If your breakfast isn't breakfast without eggs, you're not alone. Whether scrambled, hard-boiled or worked in to sweet or savory dishes, eggs are becoming increasingly popular. According to the American Egg Board, Americans are consuming, on average, four additional eggs per year, and the U.S. Department of Agriculture predicts an average of 255 eggs eaten per person in 2014. While they were once touted as an artery-clogging food, eggs are healthier than you may think -- certain varieties in particular. Read on to learn more about this protein-rich powerhouse and what you might gain from it.
1. Size Matters…Somewhat
Eggs come in multiple sizes in the U.S., from medium to extra-large. This is actually based on the weight of the egg, not the volume. While the size doesn't alter the nutrients contained, the larger the egg, the more nutrients you'll reap -- along with more calories. Most recipes call for large eggs; using medium or extra-large instead could alter the consistency of certain dishes, such as soufflés and cakes. To be precise when using eggs of a different size than what is called for in baked goods, "Fine Cooking" magazine suggests measuring by the tablespoon. One large egg is equal to three-and-a-quarter tablespoons (two-and-a-quarter tablespoons of egg white and one rounded tablespoon of yolk). Egg size doesn't matter in skillet dishes like scrambled eggs and frittatas.
2. Packed With Nutrients
Due to the yolks' cholesterol content, eggs have been singled out as a contributor to heart disease, but more than 40 years of research has shown that eggs can be part of a healthy diet. This is good news because at just 70 calories, eggs offer up high-quality protein, lutein and zeaxanthin (two antioxidants that help with eye health), vitamins A, D, B12, riboflavin, phosphorus and folate. They also provide choline, which helps with brain function in adults and brain development during pregnancy.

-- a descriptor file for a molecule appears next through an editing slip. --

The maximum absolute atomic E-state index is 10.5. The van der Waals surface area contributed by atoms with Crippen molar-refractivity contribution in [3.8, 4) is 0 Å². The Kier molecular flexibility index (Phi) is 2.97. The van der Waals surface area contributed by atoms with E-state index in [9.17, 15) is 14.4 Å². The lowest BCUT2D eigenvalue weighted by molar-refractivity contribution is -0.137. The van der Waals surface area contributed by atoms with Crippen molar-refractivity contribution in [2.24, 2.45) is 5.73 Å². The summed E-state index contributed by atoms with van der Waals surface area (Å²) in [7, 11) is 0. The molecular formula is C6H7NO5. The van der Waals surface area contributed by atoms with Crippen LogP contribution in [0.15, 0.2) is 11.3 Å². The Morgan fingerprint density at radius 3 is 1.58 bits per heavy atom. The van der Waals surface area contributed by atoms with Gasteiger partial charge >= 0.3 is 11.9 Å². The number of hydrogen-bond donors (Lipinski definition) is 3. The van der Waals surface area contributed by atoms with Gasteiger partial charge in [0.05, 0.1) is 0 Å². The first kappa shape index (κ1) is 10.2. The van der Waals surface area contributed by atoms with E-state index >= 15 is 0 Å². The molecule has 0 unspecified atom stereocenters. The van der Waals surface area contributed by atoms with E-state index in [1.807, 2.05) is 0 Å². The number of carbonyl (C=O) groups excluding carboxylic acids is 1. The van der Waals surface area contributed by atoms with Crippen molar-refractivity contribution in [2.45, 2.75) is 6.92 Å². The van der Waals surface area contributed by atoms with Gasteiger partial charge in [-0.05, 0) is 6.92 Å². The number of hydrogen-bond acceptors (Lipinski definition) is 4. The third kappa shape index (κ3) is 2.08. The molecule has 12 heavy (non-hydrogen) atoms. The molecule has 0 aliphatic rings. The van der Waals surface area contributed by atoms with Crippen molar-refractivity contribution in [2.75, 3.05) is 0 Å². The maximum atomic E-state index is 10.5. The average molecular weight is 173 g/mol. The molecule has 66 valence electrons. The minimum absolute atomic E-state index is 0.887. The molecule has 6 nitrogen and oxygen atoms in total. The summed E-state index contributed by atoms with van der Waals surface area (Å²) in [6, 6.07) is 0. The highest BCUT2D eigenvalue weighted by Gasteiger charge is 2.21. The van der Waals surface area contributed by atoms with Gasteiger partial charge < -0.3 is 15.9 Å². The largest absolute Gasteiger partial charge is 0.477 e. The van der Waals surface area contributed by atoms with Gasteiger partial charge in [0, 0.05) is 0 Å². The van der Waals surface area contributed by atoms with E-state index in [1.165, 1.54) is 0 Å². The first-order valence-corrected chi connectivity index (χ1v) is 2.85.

Related: 2 Magical and Easy Egg Recipes
3. A Weight-Friendly Choice
Incorporating eggs into a balanced diet may help you better manage your weight. "Protein from foods like eggs helps keep us feeling full and satisfied throughout the day," says Jennifer Christman, a registered dietitian at Medifast Inc. in Baltimore. "It also plays an important role in maintaining lean muscle mass during weight loss," Christman adds, "and muscle tissue increases your metabolism." One large egg contains about 70 calories and six grams of protein, making it a relatively low-calorie protein source. This is important because weight loss requires consuming fewer calories than you burn through activity. Replacing a three-ounce serving of sausage with a hard-boiled or poached egg at breakfast saves you about 200 calories.
Related: The 20 Best Ways to Use Eggs
4. A Great Fitness Food
Getting sufficient protein is particularly important after workouts, is where it counts. It helps rebuild and repair your hardworking muscle tissue and makes the right amino acids -- the building blocks of lean tissue -- available to your muscles. "When they're looking to get in shape, I always encourage clients to include a source of protein in every meal and snack," says Carissa Bealert, a registered dietitian and certified personal trainer in Orlando, Florida. And she describes eggs as a nutritious and convenient means of doing so. For a nutritious post-exercise snack, have a hard-boiled egg with fresh fruit or whole-grain crackers.
Related: Eggs and 16 Other Post-Workout Foods
5. A Source of Vitamin D